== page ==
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Wednesday, May 30, 2007

NAVTEQ’s (NVT) star seems to be rising again as the stock was up over 8% today after it made a presentation at Lehman Brother’s Wireless conference. Still off its 52-week high of $45 per share, the company’s recent acquisitions of and The Map Network may have given the analysts something to think about when it hears things like "a GPS in every phone" and "the number of vehicles offering nav systems is tripling." In other words, the market for map and map-related data is soaring and NAVTEQ is holding the keys to the kingdom. Plus, the message boards were ripe with rumors of a takeover. Although this is not new news, the possibility of NAVTEQ or Tele Atlas being acquired by someone like Microsoft, Yahoo, or Google offers a unique, and I would say, monopolistic move to dominate the opportunities of location-based services.

I would also suggest that a satellite data provider like GeoEye (GEOY), a company whose stock was up 5.5% today, is another takeover candidate by the aforementioned threesome. With Microsoft announcing new street level, 3D viewing features in VE, Yahoo creating its own mapping platform, and Google vying to get KML as an OGC standard, there is ample evidence that "maps" are a sustaining battleground in a Web 2.0 world. Therefore, is it a stretch to think that foundation data like streets and satellite imagery would not be on the acquisition list of the big three? In less than 12 months, we’ll have an answer.

by Joe Francica on 05/30 at 04:57 PM | Comments | Bookmark and Share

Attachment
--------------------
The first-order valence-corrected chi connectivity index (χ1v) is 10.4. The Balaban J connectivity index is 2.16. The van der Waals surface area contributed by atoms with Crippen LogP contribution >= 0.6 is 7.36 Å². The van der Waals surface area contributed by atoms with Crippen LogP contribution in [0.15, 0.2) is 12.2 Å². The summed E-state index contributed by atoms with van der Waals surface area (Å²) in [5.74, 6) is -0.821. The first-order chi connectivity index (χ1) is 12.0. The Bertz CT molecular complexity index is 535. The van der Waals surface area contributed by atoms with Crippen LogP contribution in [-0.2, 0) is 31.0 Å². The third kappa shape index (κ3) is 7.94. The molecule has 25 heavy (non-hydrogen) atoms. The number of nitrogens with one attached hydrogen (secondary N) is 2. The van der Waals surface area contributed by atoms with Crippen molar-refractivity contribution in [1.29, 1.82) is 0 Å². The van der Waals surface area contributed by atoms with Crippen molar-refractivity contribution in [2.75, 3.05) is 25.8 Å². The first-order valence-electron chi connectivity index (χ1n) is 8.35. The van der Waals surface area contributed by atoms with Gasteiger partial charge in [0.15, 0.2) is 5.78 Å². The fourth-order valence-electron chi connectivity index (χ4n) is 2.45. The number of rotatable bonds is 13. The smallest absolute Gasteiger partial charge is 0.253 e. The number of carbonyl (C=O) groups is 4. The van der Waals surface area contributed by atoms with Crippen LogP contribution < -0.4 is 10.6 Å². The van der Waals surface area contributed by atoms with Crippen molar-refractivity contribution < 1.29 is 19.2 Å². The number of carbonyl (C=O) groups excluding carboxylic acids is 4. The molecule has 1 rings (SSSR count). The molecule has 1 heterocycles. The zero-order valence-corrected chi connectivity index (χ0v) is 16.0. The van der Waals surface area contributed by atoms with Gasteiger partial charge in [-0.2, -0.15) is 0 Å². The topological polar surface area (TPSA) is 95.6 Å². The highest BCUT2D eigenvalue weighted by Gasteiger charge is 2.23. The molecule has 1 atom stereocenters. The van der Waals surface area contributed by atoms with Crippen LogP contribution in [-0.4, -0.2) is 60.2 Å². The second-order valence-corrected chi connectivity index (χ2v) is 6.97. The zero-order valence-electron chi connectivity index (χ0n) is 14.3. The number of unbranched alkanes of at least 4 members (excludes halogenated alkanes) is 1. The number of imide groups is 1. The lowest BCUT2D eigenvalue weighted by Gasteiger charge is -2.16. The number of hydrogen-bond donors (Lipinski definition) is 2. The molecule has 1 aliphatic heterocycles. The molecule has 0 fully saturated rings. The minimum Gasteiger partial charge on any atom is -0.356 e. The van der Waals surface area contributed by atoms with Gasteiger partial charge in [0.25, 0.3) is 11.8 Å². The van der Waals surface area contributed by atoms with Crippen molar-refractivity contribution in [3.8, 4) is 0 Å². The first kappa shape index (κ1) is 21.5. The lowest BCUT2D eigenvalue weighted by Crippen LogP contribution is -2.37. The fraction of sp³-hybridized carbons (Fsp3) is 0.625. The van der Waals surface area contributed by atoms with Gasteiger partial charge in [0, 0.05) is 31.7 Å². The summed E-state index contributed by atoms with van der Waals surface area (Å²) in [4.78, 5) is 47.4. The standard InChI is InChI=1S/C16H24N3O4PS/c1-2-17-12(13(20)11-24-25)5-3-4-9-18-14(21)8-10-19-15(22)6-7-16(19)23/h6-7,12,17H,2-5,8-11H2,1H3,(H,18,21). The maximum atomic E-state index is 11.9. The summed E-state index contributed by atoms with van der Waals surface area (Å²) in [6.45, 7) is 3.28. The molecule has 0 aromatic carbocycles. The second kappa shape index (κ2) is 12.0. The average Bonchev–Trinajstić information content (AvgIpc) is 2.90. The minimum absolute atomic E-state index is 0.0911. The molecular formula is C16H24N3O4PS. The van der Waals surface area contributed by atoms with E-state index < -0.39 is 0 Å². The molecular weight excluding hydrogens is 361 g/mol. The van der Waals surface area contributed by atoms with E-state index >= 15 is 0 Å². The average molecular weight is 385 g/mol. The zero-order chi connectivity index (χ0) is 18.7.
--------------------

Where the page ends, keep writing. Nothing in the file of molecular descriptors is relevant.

From right here in my back yard comes newly renamed EveryScape, Inc., formerly Mok3 Inc. Based in Waltham, outsie Boston, the company plans to “create a virtual Internet experience of the entire world,” beginning of course with Boston and a few other cities. The idea, like many others is to offer up a virtual experinece (down to shop windows) that supports user generated content.

- Boston Globe

by Adena Schutzberg on 05/30 at 06:59 AM | Comments | Bookmark and Share

I guess I’m jaded having seen the Northrop Grumman “touch table” a few times. Yesterday Microsoft announced its own version at the Wall Street Journal’s D: All Things Digital conference. It’s called Microsoft Surface. And per the PR it’s “the first in a new category of surface computing products from Microsoft that breaks down traditional barriers between people and technology. Surface turns an ordinary tabletop into a vibrant, dynamic surface that provides effortless interaction with all forms of digital content through natural gestures, touch and physical objects.”

It should be out in public by year’s end. One plus: it should be cheaper, right?

- Mercury News Blog

by Adena Schutzberg on 05/30 at 06:55 AM | Comments | Bookmark and Share

Forget getting “pinged” by your cell phone about a local sale. How about getting “pinged” when you might be in position to hit a pedestrian? Or if you are the pedestrian, getting a warning about a nearby car?

That’s the goal of technology from OKI of Japan introduced in PC World. The company is developing technology for phones and cars using Dedicated Short Range Communications (DSRC) technology. The idea is to exchange location information between car and pedestrian in near real time.  Drivers would get a vocal warning from a GPS while pedestrians would get a “buzz” from their phone if the car is within 150 meters. When? Look for release in Japan by 2011.

- via Yahoo! Tech

by Adena Schutzberg on 05/30 at 06:37 AM | Comments | Bookmark and Share

In my regular search for geotidbits today I tried something. I queried my news source for “GIS where 2.0.” I found two hits - FortiusOne’s PR about its launch at Where and a press release about the event which stated: “Where 2.0 Speakers Will Map Out the Future of the GIS Industry.” I’ll offer that at those covering the event, even bloggers, didn’t use the term GIS much in their discussions of neogeography. 

by Adena Schutzberg on 05/30 at 06:21 AM | Comments | Bookmark and Share
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